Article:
I have dvt & circulation problems, i got prescribed compression 'tights' but only got the socks- as NHS had stopped supplying tights at the place i went to by then- the socks werent measured right and were far too tight so after struggling as long as i could i stopped wearing them.Ive been ok but legs do feel achey occasionally so i might look into buying the more modern compression tights that are advertised for those who are on their feet all day at work etc. I dont have ulcers though, im sure thats much more serious and would need bandaging.🤔

GrandmaLorna Fri 03-Nov-23 13:29:33

As a retired District Nurse , please assure your friend that toe to knee compression bandages are only applied by someone who has been trained in multi layer compression bandage technique. The application of this bandage system is evidence based and will hopefully improve her condition, if not the District Nurse/ Practice Nurse should perform a treatment review.
Boring as it sounds elevation of the limbs really helps!

Aveline Fri 03-Nov-23 13:34:33

Could she fit her feet into Crocs?

silverlining48 Fri 03-Nov-23 14:20:18

I was thinking crocs too. Lots of space and easy to slip on.

Nicksmrs46 Fri 03-Nov-23 15:23:07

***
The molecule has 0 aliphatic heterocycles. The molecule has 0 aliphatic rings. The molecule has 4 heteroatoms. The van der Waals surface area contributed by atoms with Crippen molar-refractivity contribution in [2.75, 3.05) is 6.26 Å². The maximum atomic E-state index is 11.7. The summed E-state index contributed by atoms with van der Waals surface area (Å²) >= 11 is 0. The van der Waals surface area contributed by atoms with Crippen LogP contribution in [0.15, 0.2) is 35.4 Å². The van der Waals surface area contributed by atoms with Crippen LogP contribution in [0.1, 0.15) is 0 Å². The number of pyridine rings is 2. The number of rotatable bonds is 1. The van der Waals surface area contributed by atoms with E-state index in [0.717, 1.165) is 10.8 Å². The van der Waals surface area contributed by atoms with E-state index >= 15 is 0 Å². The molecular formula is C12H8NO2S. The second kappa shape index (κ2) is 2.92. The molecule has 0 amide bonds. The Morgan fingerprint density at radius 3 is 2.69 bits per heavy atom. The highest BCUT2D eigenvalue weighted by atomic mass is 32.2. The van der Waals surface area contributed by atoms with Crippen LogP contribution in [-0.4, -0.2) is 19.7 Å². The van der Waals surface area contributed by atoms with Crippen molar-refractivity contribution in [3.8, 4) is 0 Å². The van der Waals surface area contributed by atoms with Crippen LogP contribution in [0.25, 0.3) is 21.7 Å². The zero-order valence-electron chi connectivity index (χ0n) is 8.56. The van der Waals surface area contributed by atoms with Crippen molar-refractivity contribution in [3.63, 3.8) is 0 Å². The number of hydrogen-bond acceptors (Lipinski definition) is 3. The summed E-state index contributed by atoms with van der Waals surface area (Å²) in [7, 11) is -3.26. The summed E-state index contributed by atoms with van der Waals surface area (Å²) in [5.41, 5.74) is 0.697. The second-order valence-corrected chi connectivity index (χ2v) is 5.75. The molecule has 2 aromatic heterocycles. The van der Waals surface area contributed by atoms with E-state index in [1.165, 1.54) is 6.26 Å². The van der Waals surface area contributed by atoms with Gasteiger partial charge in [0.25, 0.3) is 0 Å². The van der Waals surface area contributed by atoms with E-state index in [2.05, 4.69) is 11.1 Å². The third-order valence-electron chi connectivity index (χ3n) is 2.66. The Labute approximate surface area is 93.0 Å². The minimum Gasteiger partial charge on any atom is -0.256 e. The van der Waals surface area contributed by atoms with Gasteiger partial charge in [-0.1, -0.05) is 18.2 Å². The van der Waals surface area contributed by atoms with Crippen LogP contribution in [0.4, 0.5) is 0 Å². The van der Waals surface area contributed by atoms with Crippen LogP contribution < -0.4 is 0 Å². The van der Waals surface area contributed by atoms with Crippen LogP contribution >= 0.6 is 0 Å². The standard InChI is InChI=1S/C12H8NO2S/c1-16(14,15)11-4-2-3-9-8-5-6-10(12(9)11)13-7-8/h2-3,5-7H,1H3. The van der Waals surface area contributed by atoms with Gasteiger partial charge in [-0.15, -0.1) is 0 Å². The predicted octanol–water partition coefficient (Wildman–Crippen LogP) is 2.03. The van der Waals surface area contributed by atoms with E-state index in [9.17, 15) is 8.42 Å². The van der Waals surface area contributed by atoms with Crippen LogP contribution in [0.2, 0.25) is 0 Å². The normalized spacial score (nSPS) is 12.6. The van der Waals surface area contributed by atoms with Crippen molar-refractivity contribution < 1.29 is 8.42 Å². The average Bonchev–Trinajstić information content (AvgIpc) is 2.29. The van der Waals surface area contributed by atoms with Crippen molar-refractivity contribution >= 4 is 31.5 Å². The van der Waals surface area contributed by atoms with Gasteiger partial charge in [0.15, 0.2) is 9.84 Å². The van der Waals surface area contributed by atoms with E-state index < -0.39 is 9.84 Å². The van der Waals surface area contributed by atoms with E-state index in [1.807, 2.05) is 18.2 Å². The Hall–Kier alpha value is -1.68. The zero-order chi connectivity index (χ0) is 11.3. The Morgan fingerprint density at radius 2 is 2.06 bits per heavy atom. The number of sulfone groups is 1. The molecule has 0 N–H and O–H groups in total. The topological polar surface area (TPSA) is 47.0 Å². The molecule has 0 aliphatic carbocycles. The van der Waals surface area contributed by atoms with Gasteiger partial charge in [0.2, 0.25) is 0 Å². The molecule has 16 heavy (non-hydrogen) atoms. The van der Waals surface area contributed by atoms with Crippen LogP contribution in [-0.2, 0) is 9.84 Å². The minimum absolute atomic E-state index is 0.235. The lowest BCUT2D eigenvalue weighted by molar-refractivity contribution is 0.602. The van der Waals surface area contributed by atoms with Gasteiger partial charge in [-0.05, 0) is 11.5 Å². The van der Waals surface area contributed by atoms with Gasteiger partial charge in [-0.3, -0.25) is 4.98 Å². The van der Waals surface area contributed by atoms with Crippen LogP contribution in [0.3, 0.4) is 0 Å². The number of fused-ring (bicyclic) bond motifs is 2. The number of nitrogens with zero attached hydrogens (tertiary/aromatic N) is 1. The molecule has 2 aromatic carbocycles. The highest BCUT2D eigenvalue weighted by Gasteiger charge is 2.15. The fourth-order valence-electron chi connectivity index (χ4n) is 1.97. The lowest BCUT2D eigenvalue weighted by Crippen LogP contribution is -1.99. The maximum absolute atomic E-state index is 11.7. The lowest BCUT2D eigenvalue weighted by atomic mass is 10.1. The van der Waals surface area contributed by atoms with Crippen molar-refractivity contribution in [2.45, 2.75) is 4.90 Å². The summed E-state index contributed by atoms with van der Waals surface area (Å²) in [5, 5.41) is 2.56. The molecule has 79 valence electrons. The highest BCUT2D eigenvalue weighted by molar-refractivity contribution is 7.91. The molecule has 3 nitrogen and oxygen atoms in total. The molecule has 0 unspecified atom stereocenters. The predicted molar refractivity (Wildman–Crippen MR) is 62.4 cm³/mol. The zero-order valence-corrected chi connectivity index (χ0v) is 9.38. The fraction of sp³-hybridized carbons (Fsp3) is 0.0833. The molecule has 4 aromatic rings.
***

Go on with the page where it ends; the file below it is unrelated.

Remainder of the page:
I’ve been wearing Mediven compression stockings for seven years following a femoral artery dvt.. I have an applicator called easi glide which is available on prescription … I have got used to wearing them and are very comfortable . In the extremely hot weather they were quite cool but must admit I left them off for a few days !

Tillymint21 Fri 03-Nov-23 17:55:06

Would these be of any help?

STUNAHOME Extra Wide Width Shoes Women Men Orthopedic Diabetic Shoes with Memory Foam Adjustable Walking Shoes for Elderly Arthritis Edema Swollen Feet Thumb Valgus

Callistemon21 Fri 03-Nov-23 18:28:53

I think the best thing is to ask if shoes are available on the NHS, the problems being that the size she needs at the moment with the bangpdages might be larger than when she is prescribed compression stockings.

This firm is very good and, if she has to buy shoes, they offer VAT relief on the wider fittings.